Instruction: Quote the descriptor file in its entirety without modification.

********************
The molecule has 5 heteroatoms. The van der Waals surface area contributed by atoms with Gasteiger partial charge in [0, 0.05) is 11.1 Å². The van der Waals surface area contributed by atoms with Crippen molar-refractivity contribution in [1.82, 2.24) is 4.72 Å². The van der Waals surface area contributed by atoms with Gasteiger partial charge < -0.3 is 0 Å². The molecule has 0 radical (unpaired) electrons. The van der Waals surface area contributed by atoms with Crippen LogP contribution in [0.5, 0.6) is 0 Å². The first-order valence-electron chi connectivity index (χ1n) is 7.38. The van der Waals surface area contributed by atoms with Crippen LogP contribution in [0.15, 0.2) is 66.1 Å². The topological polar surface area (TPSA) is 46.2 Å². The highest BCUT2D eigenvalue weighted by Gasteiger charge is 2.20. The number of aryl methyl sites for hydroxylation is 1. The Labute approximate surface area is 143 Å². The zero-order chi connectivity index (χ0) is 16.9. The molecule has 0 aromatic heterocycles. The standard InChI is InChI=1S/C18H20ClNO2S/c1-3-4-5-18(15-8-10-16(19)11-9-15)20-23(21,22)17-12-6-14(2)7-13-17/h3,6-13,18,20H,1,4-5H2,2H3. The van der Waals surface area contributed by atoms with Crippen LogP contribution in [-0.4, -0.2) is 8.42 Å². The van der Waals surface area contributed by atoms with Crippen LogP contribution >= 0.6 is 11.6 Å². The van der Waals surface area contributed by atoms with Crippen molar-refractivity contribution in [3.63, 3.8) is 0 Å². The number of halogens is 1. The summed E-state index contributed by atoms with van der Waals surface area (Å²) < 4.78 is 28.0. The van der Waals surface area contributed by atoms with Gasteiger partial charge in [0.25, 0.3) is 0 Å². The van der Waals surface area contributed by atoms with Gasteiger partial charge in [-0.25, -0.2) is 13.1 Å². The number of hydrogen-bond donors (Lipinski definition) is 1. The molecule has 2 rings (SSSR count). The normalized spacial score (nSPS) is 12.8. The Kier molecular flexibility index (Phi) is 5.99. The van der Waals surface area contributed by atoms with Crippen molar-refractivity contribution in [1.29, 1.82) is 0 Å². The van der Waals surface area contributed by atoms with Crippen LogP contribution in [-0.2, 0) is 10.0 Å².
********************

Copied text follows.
The molecule has 5 heteroatoms. The van der Waals surface area contributed by atoms with Gasteiger partial charge in [0, 0.05) is 11.1 Å². The van der Waals surface area contributed by atoms with Crippen molar-refractivity contribution in [1.82, 2.24) is 4.72 Å². The van der Waals surface area contributed by atoms with Gasteiger partial charge < -0.3 is 0 Å². The molecule has 0 radical (unpaired) electrons. The van der Waals surface area contributed by atoms with Crippen LogP contribution in [0.5, 0.6) is 0 Å². The first-order valence-electron chi connectivity index (χ1n) is 7.38. The van der Waals surface area contributed by atoms with Crippen LogP contribution in [0.15, 0.2) is 66.1 Å². The topological polar surface area (TPSA) is 46.2 Å². The highest BCUT2D eigenvalue weighted by Gasteiger charge is 2.20. The number of aryl methyl sites for hydroxylation is 1. The Labute approximate surface area is 143 Å². The zero-order chi connectivity index (χ0) is 16.9. The molecule has 0 aromatic heterocycles. The standard InChI is InChI=1S/C18H20ClNO2S/c1-3-4-5-18(15-8-10-16(19)11-9-15)20-23(21,22)17-12-6-14(2)7-13-17/h3,6-13,18,20H,1,4-5H2,2H3. The van der Waals surface area contributed by atoms with Crippen LogP contribution in [-0.4, -0.2) is 8.42 Å². The van der Waals surface area contributed by atoms with Crippen LogP contribution >= 0.6 is 11.6 Å². The van der Waals surface area contributed by atoms with Crippen molar-refractivity contribution in [3.63, 3.8) is 0 Å². The number of halogens is 1. The summed E-state index contributed by atoms with van der Waals surface area (Å²) < 4.78 is 28.0. The van der Waals surface area contributed by atoms with Gasteiger partial charge in [0.25, 0.3) is 0 Å². The van der Waals surface area contributed by atoms with Gasteiger partial charge in [-0.25, -0.2) is 13.1 Å². The number of hydrogen-bond donors (Lipinski definition) is 1. The molecule has 2 rings (SSSR count). The normalized spacial score (nSPS) is 12.8. The Kier molecular flexibility index (Phi) is 5.99. The van der Waals surface area contributed by atoms with Crippen molar-refractivity contribution in [1.29, 1.82) is 0 Å². The van der Waals surface area contributed by atoms with Crippen LogP contribution in [-0.2, 0) is 10.0 Å².